Our ability to flexibly switch between different tasks is a key component of cognitive control. Non-human primate (NHP) studies (e.g., Freedman, Riesenhuber, Poggio, & Miller, 2001) have shown that prefrontal neurons are re-used across tasks, re-configuring their responses to code currently relevant information. In a similar vein, in the human brain, the “multiple demand” (MD) system is suggested to exert control by adjusting its responses, selectively processing information in line with our current goals (Duncan, 2010). However, whether the same or different resources (underlying neural populations) in the human brain are recruited to solve different tasks remains elusive. In the present study, we aimed to bridge the gap between the NHP and human literature by examining human functional imaging data at an intermediate level of resolution: quantifying the extent to which single voxels contributed to multiple neural codes. Participants alternated between two tasks requiring the selection of feature information from two distinct sets of objects. We examined whether neural codes for the relevant stimulus features in the two different tasks depended on the same or different voxels. In line with the electrophysiological literature, MD voxels were more likely to contribute to multiple neural codes than we predicted based on permutation tests. Comparatively, in the visual system the neural codes depended on distinct sets of voxels. Our data emphasise the flexibility of the MD regions to re-configure their responses and adaptively code relevant information across different tasks.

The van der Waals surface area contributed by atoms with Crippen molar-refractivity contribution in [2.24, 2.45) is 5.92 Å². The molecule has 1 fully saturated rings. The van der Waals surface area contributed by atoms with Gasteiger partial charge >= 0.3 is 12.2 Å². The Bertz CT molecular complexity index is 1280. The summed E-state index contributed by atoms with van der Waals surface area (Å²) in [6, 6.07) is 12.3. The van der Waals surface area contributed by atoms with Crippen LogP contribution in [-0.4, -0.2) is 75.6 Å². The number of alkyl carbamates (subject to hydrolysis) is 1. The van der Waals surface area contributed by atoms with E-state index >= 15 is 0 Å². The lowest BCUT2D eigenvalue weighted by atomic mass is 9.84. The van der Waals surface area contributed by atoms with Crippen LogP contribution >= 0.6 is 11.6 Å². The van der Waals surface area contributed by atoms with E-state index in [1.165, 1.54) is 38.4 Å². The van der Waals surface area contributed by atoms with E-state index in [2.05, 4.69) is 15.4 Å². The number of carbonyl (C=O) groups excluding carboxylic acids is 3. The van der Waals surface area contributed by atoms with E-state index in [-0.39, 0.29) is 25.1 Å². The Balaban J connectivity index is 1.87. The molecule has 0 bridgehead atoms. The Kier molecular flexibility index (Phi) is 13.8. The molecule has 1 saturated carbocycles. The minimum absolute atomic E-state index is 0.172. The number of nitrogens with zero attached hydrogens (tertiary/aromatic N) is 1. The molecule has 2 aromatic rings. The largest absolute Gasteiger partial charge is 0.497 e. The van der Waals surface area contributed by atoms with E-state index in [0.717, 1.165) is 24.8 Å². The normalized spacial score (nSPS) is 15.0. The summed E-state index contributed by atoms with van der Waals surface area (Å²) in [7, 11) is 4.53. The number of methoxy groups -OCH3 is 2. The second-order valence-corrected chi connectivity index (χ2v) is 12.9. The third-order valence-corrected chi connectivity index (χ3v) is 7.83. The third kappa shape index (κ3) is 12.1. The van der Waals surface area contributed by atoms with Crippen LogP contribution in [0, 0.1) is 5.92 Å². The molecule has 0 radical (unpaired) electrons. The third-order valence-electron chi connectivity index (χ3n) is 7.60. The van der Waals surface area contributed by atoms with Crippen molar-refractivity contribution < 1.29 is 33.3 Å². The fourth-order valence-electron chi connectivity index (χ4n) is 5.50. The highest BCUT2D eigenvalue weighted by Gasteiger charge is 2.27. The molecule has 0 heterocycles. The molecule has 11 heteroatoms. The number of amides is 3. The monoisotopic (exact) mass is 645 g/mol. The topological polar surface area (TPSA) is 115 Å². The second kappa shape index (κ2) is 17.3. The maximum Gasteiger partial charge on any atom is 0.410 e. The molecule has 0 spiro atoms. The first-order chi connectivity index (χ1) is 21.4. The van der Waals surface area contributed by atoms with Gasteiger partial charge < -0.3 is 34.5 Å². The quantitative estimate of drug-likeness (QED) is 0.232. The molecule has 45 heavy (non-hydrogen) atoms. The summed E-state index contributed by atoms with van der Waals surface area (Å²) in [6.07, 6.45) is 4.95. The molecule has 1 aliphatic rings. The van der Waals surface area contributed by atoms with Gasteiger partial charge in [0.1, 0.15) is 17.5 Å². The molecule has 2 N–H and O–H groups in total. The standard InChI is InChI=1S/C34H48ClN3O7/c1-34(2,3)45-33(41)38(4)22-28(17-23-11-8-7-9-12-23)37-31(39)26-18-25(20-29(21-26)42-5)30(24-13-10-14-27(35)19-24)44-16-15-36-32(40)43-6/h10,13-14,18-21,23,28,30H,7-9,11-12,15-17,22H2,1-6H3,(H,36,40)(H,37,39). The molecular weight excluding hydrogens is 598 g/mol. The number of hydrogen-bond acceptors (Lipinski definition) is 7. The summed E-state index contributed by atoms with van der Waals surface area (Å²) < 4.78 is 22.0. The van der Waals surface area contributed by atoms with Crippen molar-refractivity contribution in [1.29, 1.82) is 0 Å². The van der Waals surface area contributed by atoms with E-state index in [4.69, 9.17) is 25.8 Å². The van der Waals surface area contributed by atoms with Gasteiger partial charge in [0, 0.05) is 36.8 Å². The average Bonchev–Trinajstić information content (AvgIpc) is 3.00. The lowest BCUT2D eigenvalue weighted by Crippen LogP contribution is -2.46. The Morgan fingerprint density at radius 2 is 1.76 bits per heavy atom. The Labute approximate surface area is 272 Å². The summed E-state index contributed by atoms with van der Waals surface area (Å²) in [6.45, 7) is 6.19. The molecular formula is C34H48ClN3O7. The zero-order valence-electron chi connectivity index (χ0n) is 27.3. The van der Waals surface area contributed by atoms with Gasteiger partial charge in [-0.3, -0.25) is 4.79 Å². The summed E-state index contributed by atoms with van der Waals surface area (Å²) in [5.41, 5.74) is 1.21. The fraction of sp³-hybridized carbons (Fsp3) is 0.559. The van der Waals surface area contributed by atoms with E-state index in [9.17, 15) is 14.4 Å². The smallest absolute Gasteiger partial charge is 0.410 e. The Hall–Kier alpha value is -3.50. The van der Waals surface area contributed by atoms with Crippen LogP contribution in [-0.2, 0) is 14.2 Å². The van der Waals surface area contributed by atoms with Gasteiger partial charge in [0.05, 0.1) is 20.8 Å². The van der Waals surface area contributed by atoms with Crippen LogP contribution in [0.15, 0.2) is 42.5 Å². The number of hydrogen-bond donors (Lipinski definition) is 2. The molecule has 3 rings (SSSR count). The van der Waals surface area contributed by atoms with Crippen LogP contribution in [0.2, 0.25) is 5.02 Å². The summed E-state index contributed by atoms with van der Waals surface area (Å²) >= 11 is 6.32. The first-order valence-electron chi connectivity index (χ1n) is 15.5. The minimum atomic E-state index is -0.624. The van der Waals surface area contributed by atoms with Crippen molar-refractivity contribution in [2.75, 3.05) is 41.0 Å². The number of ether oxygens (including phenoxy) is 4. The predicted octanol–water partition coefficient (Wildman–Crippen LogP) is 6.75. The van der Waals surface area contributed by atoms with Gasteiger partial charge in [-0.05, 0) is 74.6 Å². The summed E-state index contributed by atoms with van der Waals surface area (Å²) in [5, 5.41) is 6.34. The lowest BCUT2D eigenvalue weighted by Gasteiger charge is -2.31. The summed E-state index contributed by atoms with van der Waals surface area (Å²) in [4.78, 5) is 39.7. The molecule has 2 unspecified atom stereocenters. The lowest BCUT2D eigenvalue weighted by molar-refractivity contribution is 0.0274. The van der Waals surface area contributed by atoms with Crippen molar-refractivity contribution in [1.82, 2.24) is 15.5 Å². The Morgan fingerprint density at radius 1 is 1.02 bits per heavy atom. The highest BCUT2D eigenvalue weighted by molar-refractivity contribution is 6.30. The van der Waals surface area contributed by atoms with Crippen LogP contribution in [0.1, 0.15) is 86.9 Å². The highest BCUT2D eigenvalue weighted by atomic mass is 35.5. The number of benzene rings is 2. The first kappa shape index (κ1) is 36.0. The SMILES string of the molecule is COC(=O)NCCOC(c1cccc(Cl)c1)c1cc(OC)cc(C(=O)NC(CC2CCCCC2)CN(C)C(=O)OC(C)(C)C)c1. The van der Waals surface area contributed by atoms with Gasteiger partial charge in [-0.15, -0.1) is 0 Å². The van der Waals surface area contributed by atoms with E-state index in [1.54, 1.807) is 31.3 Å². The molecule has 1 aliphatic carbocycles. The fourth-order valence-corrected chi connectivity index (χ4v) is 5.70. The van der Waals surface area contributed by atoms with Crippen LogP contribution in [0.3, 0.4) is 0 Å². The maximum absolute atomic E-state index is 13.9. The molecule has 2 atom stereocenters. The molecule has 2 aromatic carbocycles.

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- adaptive coding
- voxel re-use